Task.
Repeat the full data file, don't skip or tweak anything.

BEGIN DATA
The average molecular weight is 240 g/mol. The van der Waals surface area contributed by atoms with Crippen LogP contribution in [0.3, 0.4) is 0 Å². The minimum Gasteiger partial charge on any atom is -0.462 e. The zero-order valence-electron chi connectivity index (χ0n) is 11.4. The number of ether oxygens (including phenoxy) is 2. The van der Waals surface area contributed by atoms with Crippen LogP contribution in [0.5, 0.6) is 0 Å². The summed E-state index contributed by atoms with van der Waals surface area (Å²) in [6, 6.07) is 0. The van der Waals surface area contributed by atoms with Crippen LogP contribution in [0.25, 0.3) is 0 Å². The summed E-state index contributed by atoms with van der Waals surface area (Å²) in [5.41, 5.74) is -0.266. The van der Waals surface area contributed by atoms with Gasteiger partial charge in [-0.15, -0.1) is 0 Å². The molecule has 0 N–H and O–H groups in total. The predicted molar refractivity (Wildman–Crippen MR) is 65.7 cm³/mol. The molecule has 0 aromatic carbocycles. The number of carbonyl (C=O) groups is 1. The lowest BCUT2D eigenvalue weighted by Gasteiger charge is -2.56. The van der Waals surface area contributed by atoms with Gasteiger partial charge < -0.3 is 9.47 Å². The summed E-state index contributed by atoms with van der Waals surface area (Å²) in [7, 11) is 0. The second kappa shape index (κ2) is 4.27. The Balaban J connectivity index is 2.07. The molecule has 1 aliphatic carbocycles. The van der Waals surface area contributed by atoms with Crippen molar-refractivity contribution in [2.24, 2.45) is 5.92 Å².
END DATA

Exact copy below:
The average molecular weight is 240 g/mol. The van der Waals surface area contributed by atoms with Crippen LogP contribution in [0.3, 0.4) is 0 Å². The minimum Gasteiger partial charge on any atom is -0.462 e. The zero-order valence-electron chi connectivity index (χ0n) is 11.4. The number of ether oxygens (including phenoxy) is 2. The van der Waals surface area contributed by atoms with Crippen LogP contribution in [0.5, 0.6) is 0 Å². The summed E-state index contributed by atoms with van der Waals surface area (Å²) in [6, 6.07) is 0. The van der Waals surface area contributed by atoms with Crippen LogP contribution in [0.25, 0.3) is 0 Å². The summed E-state index contributed by atoms with van der Waals surface area (Å²) in [5.41, 5.74) is -0.266. The van der Waals surface area contributed by atoms with Gasteiger partial charge in [-0.15, -0.1) is 0 Å². The molecule has 0 N–H and O–H groups in total. The predicted molar refractivity (Wildman–Crippen MR) is 65.7 cm³/mol. The molecule has 0 aromatic carbocycles. The number of carbonyl (C=O) groups is 1. The lowest BCUT2D eigenvalue weighted by Gasteiger charge is -2.56. The van der Waals surface area contributed by atoms with Gasteiger partial charge < -0.3 is 9.47 Å². The summed E-state index contributed by atoms with van der Waals surface area (Å²) in [7, 11) is 0. The second kappa shape index (κ2) is 4.27. The Balaban J connectivity index is 2.07. The molecule has 1 aliphatic carbocycles. The van der Waals surface area contributed by atoms with Crippen molar-refractivity contribution in [2.24, 2.45) is 5.92 Å².